This dystopian novella started off with a Chosen One storyline, but didn’t go there all the way. Instead we spend our time with the main character (and her fungi parasite) as she ponders whether or not to leave her mother behind to make something out of her life. She reaches a decision in the end, but somehow all this buildup feels anticlimactic as this is the point where the story stops. Maybe this would have worked better for me if it was instalment 0.5 of a series instead of a standalone.

3 / 5 Magpies for fungi fun


Finders Keepers by Stephen King

After reading If It Bleeds and The Outsider, I decided to finally finish the Bill Hodges trilogy. Or at least pick up book two, for now. It was a solid King novel – some blood, some suspense, greate characters. According to Goodreads, I read the first book in 2017, so I was really glad that it didn’t matter too much. Or at least I remembered enough to get along.

4 / 5 Magpies


Judge Dee and the Three Deaths of Count Werdenfels by Lavie Tidhar

This is the second of the Judge Dee short stories, it can be read for free here. Apparently there is a third one out already, so I’ll have to get to that soon. Because it’s a short story, I’m not going to tell you much about it. You’ll just have to trust me that it’s worth your time.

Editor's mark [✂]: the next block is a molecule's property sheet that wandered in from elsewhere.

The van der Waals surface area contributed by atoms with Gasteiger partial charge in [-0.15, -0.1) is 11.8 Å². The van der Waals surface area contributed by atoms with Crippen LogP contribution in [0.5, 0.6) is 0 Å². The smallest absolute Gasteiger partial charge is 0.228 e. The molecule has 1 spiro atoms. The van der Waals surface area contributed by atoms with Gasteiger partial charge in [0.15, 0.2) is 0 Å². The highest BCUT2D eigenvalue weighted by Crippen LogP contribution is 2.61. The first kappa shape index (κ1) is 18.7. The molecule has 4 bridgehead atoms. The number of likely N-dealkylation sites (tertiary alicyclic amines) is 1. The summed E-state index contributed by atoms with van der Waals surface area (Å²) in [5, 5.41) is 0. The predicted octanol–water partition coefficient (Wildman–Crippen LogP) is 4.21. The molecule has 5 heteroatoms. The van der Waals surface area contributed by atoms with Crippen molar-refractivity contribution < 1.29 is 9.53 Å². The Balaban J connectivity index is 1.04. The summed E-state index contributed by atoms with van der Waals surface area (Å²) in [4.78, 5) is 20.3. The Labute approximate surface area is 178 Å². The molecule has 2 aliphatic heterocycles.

5 / 5 Magpies

A Cup of Tea for the Soul

It’s been some time, but I’ve promised my fellow Sceptres that I will finally (this time for real) get back into the habit of writing blog posts. But – how to start? Usually I’d say when in doubt choose a Pratchett, but another author who never disappoints is Becky Chambers.

You may know her Wayfarer series, which introduced us to her fabulous way of writing diverse characters and heartwarming stories. When picking up a Becky Chambers novel, you know that everything is going to be alright.

Her newest book, A Psalm for the Wild-Built, is no exception. While her Wayfarer books take place in space or in at least technologically advanced environments, the first book in the Monk & Robot series takes a different turn. The main character is a tea monk, offering a tea ceremony to people who need comfort and someone to listen to their problems. Still searching for a greater sense of purpose and adventure in their life, the monk one day ventures off the well-maintained paths and comes across a robot. This comes as quite a shock, since the robots left the humans to fend for themselves after gaining self-awareness. If you ask me, that would be a really likely scenario. According to the robot, it’s time to check in with the humans, and to answer the question “what do people need?”.

This snack-sized novella asks some very interesting questions about purpose, needs and happiness. On top of that, you get that hopeful and comforting tone Becky Chambers is so good at.

5/5 Magpies

If your pets played Dungeons&Dragons